The spacing between consecutive rods is usually the same between all rods of a device, although rod spacing may vary between different devices. In use, the rods are electrically connected so as to provide an alternating radio frequency (RF) field that confines the ions to a region proximal to the ion passageway, and, in certain embodiments, direct current (DC) electric fields that prevent ions from exiting the device from the ends of the device.

A subject multipole device may be segmented or unsegmented, and may contain other optical components for maintaining ions within the multipole device. In one embodiment, a multipole device is an ion trap containing substantially hyperbolic rods and is segmented into three sections that are independently connected to different power sources. In an alternative embodiment, a multipole device is an ion trap containing hyperbolic rods and is not segmented. Such a device may contain lenses that form apertured electrode “caps” over the ends of the device to regulate (e.g., prevent or allow) ions from escaping from the central passageway of the multipole device.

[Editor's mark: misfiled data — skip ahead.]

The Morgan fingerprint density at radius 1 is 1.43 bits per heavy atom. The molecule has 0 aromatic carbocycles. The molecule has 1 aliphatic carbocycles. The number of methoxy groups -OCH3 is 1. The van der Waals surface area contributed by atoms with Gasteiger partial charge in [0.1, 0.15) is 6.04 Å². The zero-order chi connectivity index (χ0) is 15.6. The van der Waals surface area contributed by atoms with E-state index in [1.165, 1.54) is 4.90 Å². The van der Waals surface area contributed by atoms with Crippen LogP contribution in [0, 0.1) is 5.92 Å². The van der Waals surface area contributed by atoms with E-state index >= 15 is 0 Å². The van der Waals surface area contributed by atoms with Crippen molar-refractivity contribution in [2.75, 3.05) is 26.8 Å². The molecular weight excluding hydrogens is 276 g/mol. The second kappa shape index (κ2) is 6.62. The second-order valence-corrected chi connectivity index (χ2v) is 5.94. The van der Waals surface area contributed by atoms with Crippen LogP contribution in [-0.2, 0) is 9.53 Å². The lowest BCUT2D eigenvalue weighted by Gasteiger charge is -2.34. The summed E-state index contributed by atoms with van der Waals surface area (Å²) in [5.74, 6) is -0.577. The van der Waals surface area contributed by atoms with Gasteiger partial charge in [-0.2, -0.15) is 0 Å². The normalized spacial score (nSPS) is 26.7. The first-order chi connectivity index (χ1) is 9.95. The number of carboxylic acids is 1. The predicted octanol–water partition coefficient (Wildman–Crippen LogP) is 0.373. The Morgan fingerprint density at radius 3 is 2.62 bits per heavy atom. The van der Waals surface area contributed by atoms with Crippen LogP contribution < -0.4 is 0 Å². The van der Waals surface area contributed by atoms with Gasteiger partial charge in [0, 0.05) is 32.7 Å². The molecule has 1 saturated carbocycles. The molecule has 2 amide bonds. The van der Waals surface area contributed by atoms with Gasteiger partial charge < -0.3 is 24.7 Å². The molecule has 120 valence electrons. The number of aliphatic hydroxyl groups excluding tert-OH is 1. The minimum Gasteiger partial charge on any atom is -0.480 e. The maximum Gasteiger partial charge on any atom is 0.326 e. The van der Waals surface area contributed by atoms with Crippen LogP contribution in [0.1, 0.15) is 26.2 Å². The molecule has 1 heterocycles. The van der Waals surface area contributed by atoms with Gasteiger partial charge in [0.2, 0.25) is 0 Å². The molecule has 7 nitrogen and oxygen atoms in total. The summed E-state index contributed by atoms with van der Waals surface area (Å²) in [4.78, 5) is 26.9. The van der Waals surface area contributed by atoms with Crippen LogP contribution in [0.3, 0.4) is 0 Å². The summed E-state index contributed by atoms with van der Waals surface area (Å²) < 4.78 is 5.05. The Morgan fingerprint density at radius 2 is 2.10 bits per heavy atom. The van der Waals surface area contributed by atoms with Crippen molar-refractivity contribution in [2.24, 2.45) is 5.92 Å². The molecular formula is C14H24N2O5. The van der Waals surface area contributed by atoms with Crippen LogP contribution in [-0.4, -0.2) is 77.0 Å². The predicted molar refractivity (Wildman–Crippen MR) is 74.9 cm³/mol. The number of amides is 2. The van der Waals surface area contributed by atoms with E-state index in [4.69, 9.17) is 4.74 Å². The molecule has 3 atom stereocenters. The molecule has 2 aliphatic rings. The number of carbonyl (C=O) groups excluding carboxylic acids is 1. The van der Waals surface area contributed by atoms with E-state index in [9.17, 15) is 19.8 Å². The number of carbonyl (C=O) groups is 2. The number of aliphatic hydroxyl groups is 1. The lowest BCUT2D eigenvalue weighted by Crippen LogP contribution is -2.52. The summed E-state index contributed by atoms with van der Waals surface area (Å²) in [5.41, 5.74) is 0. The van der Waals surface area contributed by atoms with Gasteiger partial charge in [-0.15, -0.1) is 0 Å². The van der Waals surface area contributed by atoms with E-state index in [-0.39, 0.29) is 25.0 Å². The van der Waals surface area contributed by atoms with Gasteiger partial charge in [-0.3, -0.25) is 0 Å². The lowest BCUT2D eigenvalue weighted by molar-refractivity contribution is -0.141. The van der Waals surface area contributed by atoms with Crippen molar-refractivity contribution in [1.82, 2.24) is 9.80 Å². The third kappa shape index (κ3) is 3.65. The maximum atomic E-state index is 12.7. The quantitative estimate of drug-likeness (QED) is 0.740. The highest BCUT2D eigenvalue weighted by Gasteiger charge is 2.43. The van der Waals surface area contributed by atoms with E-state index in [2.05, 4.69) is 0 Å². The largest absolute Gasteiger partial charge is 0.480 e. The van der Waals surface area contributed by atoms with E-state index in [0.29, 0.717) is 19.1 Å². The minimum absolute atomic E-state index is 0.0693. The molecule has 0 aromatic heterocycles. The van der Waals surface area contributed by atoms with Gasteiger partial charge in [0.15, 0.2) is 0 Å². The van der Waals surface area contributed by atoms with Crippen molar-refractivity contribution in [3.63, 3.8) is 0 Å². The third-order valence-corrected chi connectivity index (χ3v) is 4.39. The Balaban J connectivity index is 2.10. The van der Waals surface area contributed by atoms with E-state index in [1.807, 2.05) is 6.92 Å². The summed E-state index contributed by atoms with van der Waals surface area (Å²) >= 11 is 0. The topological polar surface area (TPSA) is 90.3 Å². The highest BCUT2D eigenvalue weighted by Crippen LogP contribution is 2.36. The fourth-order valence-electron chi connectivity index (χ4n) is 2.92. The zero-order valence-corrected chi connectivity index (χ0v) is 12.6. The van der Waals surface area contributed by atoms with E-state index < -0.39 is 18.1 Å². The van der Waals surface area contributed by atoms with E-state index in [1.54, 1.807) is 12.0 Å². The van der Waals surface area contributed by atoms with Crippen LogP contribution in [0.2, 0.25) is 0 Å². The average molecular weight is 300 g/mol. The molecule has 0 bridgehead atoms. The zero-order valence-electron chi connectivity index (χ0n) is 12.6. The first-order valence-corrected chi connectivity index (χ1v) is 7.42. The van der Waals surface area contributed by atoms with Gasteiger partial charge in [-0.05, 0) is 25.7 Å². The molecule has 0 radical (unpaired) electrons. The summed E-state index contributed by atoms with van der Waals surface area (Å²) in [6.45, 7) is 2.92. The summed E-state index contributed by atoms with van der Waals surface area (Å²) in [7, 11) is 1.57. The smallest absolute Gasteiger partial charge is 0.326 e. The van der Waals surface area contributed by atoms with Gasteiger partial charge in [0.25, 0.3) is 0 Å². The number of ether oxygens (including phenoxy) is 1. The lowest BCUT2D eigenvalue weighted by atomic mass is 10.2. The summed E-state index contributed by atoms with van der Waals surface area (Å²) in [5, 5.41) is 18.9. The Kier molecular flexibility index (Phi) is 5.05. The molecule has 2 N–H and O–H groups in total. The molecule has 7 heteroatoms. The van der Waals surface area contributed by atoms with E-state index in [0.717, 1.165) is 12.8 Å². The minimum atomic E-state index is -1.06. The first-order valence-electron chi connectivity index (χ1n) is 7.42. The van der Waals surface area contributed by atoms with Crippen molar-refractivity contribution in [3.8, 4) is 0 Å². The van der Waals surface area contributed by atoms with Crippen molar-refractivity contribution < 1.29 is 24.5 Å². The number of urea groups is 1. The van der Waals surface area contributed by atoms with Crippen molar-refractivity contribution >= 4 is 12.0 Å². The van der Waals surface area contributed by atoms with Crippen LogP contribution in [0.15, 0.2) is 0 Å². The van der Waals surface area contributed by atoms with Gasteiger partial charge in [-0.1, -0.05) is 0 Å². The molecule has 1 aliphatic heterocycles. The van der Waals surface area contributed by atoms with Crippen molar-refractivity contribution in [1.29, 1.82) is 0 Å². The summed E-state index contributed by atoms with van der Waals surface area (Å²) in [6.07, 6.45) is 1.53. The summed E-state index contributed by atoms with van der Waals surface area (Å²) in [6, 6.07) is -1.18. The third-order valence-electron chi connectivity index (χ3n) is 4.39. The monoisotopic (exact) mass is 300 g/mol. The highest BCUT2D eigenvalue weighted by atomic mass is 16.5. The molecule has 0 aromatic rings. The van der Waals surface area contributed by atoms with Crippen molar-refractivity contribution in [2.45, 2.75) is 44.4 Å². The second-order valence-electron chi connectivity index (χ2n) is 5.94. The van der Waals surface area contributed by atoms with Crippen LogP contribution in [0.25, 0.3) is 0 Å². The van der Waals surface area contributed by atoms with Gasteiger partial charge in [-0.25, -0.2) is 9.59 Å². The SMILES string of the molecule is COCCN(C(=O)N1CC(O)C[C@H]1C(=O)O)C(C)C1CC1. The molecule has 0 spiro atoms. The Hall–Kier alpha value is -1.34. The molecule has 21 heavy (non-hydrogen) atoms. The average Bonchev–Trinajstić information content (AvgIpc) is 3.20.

In certain embodiments, a DC voltage is applied to the ends of the multipole device (either to the apertured electrode caps or the terminal rod sections, for example, depending on which type of multipole device is used) to prevent ions from exiting the multipole device from the ion entrance and ion exit, and an RF voltage is applied to the rods to generate an RF field that confines the ions within the device. As is known for multipole devices, the RF voltages supplied to every second rod may be 180 degrees out of phase with that supplied to the even numbered rods. In general, an ion-confining RF produced in the multipole device typically has a frequency of 0.1 MHz to 10 MHz, e.g., 0.5 MHz to 5 MHz, and a magnitude of 10V to 10,000V peak-to-peak, e.g., 400V to 800V peak to peak

Exemplary multipole devices, including ion guides and linear ion traps, that may be employed herein are generally well known in the art (see, e.g., U.S. Pat. Nos. 6,570,153, 6,285,027 and published patent application 20030183759, which publications are incorporated by reference in their entirety). In alternative embodiments, an RF ion funnel or tube (see, e.g., U.S. Pat. Nos. 6,107,628 and 6,642,514) may be employed.